The controversial practice of using proton pump inhibitors (PPIs) to improve asthma control has been dealt another blow by the results of a recent literature review.
An analysis of 11 published trials involving 2,524 patients indicates that although PPI therapy can yield a small, statistically significant improvement in morning peak expiratory flow (PEF) rate in adults with asthma, the magnitude of this improvement is unlikely to be of meaningful clinical significance.
According to researchers, the association between asthma and gastroesophageal reflux disease (GERD) has been well established, and as many as 40% to 80% of asthma sufferers also have GERD. PPIs are the cornerstone of medical treatment for acid reflux, but their effectiveness against asthma symptoms in the absence of esophageal symptoms has been the subject of debate. A meta-analysis of published studies was conducted to evaluate the efficacy of PPI use on asthma control in adults with or without symptomatic GERD.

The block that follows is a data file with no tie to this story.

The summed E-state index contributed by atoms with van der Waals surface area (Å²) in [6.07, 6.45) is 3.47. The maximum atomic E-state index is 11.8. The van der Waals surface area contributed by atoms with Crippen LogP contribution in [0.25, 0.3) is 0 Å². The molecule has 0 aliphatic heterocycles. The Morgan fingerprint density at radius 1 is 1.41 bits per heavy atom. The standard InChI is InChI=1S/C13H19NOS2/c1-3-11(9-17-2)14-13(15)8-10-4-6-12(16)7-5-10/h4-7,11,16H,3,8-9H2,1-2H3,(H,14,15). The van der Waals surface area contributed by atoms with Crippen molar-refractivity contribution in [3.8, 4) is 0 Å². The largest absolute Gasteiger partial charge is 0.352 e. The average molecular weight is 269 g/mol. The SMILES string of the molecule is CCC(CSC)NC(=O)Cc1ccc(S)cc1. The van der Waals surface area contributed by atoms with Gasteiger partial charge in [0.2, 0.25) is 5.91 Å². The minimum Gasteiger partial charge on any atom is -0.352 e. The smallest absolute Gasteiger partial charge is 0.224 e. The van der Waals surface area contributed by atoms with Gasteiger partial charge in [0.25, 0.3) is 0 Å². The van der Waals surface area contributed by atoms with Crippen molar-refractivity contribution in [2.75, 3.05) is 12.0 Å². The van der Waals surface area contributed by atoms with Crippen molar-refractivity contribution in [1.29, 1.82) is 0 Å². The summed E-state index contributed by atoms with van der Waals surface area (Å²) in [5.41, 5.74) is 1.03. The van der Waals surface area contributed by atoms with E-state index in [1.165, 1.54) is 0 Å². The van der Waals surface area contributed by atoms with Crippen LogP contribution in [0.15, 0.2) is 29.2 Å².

For the primary outcome of interest — morning PEF rate — nine randomized controlled trials involving 2,167 patients revealed a small, statistically significant improvement in persons with asthma treated with PPIs vs. placebo, with an incremental benefit for patients also diagnosed with GERD.
However, analyses of secondary outcomes — asthma symptoms score, Asthma Quality of Life Questionnaire score, evening PEF rate, and forced expiratory volume in 1 second — showed no significant differences between PPIs and placebos.
“The use of PPIs in most patients with asthma is unlikely to result in significant clinical benefit,” the researchers concluded.